The Wisconsin Film Festival revives memories of Madison's
long love affair with the movies.
Michael Wilmington x'68
I got a call several years ago inviting me to attend
the first Wisconsin Film Festival as a representative
of Madison's "Movie Golden Age" I
was happy to accept. But why had it taken so long?
Madison I knew where I came at the age of seventeen
to study English, where I acted onstage in the Wisconsin
Union Theater and elsewhere, where I went to the Field
House and Camp Randall for sports and to the Majestic,
Orpheum, and Memorial Union Play Circle for movies,
where I marched against the Vietnam War, wrote for
newspapers, and became a certified member of the notorious
Madison Film Mafia
no longer really exists. Some of my old film friends
are still in town, but most have scattered to the
far corners of the country. I see them only rarely
now, when my job takes me to the coasts or when I
bus back to Madison.
the Golden Age, as I knew it, is long gone. The city
seems less volatile and exciting, the student body
more complacent. And that wonderful treasure trove
of movies on campus, which marked Madison in the sixties
and seventies, has largely vanished except
when the festival and a few other venues try to bring
it back. Once, there were dozens of movies shown every
week, and passionate buffs arguing about them everywhere.
Now, the campus kiosks are bare of the movie posters
that once crowded them top to bottom. The movies have
campus kiosk advertises a typical night at the
movies during the 1970s.
Golden Age overlapped the Vietnam War protest years
and was, in many ways, part of the same cultural ferment.
During those years, amazingly, in addition to everything
else happening, the UW played host to a film culture
and community that matched the activity, intensity,
and productivity of the more famous film communities
at UCLA or NYU. Movies were critiqued, movies were
shot, and most of all movies were shown an
endless stream every week, not just in the regular
theaters, but in campus auditoriums and classrooms,
and off-campus student centers and hangouts (like
the Green Lantern Eating Cooperative), where sixteen-millimeter
films were screened every night. It was a fabulously
eclectic bill of fare, from The Battle of Algiers,
City Lights, and Wild Strawberries to
Bringing Up Baby, Notorious, and Duck
were crazy about movies. And
we all seemed to know each other. We wrote about films,
studied them in classes, and joined film societies
and selection committees. When you're young, you're
often poor in money (as I was), but rich in acquaintance
and you often make the friends and enemies
who will haunt your whole life.
I could walk down State Street and almost immediately
bump into someone I knew or two or three. Sometimes,
since it was an age of student protest, we'd emulate
Barry Fitzgerald as Michaeleen Oge Flynn in The
Quiet Man, and "talk a little treason."
But more often than not, we would talk movies
talk about John Ford and Jean Luc Godard, and the
morality of tracking shots, and the truth twenty-four
times a second, and whether Ingmar Bergman was really
a better director than Don Siegel. We would pore over
the latest issues of the various journals, for which
most of us wrote: The Velvet Light Trap, a
homegrown independent film magazine with an international
reputation; the Daily Cardinal, which, from
1971 to 1973, may have had the best student film reviewing
staff ever assembled; or TakeOver, a proudly
sensational underground paper of alternative culture
and outright scandal.
night, if there wasn't an uprising somewhere, we'd
settle down to another movie in another classroom,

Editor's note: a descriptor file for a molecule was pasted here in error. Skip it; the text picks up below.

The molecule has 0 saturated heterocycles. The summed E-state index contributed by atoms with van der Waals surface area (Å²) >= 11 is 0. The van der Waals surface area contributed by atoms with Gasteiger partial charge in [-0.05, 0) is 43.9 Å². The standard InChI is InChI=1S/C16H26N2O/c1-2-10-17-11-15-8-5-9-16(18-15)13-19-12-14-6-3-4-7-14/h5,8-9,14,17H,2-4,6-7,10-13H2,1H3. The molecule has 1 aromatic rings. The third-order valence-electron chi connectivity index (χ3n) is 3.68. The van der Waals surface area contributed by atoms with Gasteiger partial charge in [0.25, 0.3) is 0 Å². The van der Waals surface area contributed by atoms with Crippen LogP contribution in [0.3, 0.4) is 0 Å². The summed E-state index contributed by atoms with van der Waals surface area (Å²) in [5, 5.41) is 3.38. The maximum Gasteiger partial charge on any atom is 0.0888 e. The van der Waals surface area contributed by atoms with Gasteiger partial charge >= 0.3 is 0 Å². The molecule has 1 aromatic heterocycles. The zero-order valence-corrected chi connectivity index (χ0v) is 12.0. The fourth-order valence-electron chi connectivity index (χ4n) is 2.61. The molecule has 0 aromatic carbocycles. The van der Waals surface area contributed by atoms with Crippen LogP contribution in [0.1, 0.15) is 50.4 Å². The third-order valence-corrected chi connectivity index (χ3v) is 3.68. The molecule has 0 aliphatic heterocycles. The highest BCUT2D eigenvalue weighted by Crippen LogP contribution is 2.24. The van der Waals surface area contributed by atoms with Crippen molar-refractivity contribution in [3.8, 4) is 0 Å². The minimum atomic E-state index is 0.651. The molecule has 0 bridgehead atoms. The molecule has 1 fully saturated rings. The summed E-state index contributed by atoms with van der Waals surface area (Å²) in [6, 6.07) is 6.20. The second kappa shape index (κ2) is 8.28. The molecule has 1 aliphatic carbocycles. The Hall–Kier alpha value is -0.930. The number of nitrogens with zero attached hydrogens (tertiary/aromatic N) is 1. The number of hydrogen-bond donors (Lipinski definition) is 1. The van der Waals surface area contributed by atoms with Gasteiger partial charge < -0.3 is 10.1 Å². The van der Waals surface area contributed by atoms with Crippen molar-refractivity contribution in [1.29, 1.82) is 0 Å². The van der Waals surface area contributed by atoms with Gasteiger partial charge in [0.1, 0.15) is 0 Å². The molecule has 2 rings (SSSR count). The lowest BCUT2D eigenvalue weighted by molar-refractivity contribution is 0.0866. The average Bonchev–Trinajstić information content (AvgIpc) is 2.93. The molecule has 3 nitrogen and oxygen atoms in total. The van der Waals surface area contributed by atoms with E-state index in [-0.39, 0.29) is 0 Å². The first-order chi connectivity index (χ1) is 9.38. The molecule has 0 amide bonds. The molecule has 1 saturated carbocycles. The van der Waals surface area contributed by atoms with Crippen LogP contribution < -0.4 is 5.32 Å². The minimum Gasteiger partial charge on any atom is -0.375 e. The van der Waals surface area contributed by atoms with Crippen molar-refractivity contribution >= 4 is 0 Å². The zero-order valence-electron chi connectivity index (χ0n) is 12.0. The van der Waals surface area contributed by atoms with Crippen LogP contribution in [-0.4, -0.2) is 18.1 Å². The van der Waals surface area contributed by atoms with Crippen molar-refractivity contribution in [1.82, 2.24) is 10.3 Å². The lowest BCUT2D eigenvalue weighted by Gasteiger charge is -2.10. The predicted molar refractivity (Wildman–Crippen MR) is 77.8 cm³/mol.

put on by one of the many film societies that flourished
on campus then. There were several dozen societies
at one time or another, with names like the Fertile
Valley Film Society, the Praeteorius, El Dorado, Phoenix,
Green Lantern, and, most venerable of all, the Wisconsin
Film Society the one film group that predated
all the others, and, sadly, the last to fall, after
home video killed them all.
did this campus film culture spring up so suddenly
and why did it disappear? For years, I was so caught
up in that world that I couldn't have analyzed what
made it special. But it's obvious that the terror
and turbulence of those years had a lot to do with
its birth. Violence in the world and on campus made
people want to gather together, to retreat into fantasy.
There was also a specific chemistry to the student
body the mix of kids from the Dairy State and
kids from the East. The city kids were more fluent
in art-film lore, but the country kids (like me) may
have been more passionate about learning it. All of
us were predisposed to the easy, cheap entertainment
of movies. We sopped it all up.
I did. I came to Madison from the village of Williams
Bay, Wisconsin (population: 1,114 or so, at the time),
from a high school graduating class of twenty-eight.
We were tiny; in the fifties and sixties, the only
movie theater in the Bay was the Lakes Outdoor Theater
(since demolished and replaced by a compost field)
on the outskirts of town. I grew up going to see movies
in the surrounding towns, becoming a devotee of Alfred
Hitchcock, Billy Wilder, David Lean, and Elia Kazan.
But I longed to see the more unattainable ones
the movies with subtitles that were written about
in Esquire and The New Yorker. When
I went to Madison in 1964, I had seen only two foreign
films Rififi, from France, and The
Magician, from Sweden - both dubbed.
Madison, things changed. I became active in student
theater and the student paper, and I saw two movies
every week, and sometimes more. Eventually, I dropped
into the Wisconsin Film Society, then ensconced in
the basement auditorium of the Commerce Building (now
known as Ingraham Hall). In 1967, I began writing
movie reviews for the Daily Cardinal, an association
that continued, off and on, into the seventies. That
same year, I befriended Joe McBride, a tall, bespectacled
Milwaukee guy who also contributed to the Cardinal,
under its old film critic-editor Larry Cohen. The
first time I saw Joe (outside of Professor Richard
Byrne's film history class) was on the day of the
Dow Chemical demonstrations, when he raced into the
Play Circle during a showing of They Were Expendable
to announce that students were being gassed on Bascom
and I began staging plays, shooting movies, and writing
film articles together, which we got published in
national or international magazines. Through him,
I met other Mafiosi: the darkly comic cynics Tim Onosko
and Mark Bergman, and John Davis and Tom Flinn, who
ran the Fertile Valley Film Society and also turned
out killer riffs with the White Trash Blues Band.